All five of the drivers in the Markaudio-Sota Viotti are run full-range. With PS Audio gear behind them, the sound was dynamic and Bonnie Raitt’s voice (on “I Can’t Make You Love Me”) was gratifyingly uncolored. JWM Acoustics demo’d an updated version of the Alyson AML II—it now gets an “SE” designation—beginning at $8500, depending on finish. Designer Joshua W. Miles has devised a way to mount the front wood panel without having it actually touch the baffle behind, with audible benefits. New to the U.S. is the Technics Ottava SC-C50 loudspeaker ($799), an arc-shaped compact metal speaker with each of the seven drivers (in this 3.1 system) serviced by its own digital amplifier. The SC-C50 accepts optical digital, USB, Ethernet, and analog inputs though I suspect most users will go wireless. Chromecast is integral, allowing a range of streaming services. Pretty much all formats are supported, including 2.8 and 5.6MHz DSD. The QLN Prestige 3 ($10,000) gave commanding presentations of both Mahler’s Third and Led Zeppelin, a neat trick. Finally, the most impressive performance by a total unknown came courtesy of Gill Audio, of Stone Mountain, Georgia. The Cassina 10 ($6900) is a three-way loudspeaker with a cabinet shape reminiscent of Avalon’s enclosures. Solo violin was beautifully reproduced and I’d also wax enthusiastic about how accurately the Cassinas rendered the voice of a certain Diana someone-or-other—except I’d have to own up to requesting such fare at an audio show…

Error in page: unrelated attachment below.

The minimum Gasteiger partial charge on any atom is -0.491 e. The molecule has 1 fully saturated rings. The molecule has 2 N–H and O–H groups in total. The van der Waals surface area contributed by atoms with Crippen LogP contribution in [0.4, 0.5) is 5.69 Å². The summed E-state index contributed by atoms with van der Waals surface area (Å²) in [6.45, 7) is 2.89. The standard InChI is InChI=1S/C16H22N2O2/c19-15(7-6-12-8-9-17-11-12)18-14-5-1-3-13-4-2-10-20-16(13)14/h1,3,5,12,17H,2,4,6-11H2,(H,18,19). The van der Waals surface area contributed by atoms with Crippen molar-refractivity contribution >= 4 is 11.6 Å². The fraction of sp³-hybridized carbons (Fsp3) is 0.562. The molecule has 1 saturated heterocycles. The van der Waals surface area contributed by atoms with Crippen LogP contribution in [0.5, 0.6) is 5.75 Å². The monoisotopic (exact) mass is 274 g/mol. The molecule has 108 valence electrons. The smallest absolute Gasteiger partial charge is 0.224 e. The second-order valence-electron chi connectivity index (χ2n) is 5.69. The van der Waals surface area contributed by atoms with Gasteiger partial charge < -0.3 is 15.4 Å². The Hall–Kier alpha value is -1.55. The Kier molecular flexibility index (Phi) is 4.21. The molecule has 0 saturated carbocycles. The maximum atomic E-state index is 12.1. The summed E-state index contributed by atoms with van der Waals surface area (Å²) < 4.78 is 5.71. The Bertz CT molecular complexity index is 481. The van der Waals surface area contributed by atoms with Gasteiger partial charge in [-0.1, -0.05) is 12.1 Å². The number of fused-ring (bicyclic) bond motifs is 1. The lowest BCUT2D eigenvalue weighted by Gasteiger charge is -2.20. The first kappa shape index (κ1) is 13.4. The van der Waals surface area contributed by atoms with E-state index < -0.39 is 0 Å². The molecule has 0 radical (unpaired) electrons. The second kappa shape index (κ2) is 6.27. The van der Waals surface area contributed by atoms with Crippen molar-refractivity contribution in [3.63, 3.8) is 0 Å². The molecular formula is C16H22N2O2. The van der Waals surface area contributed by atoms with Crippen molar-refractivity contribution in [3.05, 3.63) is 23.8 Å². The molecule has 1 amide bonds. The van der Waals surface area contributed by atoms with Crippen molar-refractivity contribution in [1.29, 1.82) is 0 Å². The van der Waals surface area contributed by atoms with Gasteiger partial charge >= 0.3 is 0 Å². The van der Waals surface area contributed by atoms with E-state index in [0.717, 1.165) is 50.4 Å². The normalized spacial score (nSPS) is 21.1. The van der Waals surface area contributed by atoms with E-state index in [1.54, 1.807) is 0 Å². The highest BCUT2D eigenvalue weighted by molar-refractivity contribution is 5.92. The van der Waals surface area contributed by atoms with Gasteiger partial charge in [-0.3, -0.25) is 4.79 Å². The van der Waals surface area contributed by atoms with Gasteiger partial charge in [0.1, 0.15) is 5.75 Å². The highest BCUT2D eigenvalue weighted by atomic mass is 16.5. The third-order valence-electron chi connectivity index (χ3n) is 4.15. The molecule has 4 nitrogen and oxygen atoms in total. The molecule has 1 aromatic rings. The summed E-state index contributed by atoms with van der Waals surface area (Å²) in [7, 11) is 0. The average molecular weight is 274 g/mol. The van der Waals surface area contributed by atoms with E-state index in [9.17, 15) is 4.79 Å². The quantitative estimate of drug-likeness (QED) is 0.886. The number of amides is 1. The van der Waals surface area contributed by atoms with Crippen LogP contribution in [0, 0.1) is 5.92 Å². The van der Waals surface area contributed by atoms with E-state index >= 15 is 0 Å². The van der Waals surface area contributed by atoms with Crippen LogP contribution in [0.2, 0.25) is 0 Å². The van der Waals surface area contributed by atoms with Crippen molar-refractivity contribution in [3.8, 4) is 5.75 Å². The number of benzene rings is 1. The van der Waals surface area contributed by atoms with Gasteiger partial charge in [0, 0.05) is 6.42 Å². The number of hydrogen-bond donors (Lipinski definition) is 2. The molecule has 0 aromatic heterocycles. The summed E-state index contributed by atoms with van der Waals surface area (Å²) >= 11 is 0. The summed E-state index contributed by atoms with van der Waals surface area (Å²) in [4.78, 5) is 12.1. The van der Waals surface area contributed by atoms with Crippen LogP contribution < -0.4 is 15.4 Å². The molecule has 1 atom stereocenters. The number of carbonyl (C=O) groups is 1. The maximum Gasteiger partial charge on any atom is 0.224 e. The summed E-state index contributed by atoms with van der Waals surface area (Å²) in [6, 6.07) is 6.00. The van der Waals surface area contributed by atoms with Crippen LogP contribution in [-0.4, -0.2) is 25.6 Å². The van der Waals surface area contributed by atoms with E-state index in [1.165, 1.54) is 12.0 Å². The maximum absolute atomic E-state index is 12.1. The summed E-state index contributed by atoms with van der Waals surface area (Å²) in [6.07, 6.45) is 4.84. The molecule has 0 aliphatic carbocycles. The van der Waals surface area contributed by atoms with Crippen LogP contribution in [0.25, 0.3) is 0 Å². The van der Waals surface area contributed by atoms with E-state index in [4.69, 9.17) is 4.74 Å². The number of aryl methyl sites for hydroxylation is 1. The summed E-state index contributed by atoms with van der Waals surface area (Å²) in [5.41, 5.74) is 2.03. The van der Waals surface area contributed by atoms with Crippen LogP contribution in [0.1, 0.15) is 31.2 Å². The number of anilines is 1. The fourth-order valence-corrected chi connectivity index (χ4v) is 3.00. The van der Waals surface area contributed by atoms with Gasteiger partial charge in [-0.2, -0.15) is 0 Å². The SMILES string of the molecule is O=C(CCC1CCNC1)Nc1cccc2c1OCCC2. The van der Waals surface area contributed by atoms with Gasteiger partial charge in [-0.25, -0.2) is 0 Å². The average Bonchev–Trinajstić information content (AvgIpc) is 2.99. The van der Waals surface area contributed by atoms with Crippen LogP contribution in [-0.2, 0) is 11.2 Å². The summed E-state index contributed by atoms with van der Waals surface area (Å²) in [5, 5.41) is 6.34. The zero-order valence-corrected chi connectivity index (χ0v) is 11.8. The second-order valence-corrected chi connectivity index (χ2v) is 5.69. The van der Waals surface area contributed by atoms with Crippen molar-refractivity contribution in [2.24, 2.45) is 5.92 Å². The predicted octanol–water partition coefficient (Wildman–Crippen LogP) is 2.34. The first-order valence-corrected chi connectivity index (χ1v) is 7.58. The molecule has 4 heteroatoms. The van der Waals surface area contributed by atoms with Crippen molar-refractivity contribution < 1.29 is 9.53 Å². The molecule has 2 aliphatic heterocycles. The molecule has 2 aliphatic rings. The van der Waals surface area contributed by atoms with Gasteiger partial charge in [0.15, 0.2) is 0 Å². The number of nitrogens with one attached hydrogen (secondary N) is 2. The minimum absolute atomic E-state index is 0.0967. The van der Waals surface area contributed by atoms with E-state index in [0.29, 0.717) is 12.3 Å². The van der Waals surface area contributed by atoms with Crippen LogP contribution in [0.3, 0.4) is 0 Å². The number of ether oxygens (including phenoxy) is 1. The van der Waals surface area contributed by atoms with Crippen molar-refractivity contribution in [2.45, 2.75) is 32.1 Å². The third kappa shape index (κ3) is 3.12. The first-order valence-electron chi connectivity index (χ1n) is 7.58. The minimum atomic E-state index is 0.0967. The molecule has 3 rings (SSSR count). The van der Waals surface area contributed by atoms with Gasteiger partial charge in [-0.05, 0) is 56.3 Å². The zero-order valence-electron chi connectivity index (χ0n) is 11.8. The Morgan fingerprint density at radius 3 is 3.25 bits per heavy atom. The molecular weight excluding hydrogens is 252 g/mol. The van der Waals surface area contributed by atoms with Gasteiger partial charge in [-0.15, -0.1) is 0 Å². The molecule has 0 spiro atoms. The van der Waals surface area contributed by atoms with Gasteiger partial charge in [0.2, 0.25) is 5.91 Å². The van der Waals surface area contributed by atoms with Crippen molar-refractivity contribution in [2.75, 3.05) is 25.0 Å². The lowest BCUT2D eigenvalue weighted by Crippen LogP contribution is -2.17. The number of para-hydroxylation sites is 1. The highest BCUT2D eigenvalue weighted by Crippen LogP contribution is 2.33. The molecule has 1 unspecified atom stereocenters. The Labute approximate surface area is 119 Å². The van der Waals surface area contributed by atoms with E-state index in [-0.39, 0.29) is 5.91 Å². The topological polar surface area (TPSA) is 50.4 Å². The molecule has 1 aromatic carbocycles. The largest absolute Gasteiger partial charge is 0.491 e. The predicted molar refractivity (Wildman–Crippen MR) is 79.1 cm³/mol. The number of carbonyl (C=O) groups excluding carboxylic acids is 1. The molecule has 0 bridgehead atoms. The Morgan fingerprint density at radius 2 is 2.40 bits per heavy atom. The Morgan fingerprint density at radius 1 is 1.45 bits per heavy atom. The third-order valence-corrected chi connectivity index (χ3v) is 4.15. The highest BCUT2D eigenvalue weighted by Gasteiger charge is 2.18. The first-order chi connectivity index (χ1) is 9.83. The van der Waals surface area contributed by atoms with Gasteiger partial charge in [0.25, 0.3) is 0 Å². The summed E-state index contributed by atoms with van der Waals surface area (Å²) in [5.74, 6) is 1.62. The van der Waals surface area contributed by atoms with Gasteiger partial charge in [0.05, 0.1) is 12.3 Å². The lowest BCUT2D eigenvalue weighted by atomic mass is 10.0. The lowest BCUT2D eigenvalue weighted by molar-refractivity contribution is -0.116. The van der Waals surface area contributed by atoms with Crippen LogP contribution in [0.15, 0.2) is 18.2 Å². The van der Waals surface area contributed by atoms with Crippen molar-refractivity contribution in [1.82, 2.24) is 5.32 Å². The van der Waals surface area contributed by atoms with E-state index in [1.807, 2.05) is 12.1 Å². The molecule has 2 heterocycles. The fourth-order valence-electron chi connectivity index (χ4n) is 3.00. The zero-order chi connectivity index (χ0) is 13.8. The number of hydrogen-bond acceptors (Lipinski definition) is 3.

As a preamble to my BOS winner Von Schweikert Audio ULTRA 9 described below, I wanted to share some thoughts about these VSA speakers’ on-the-fly fine-tuning capabilities.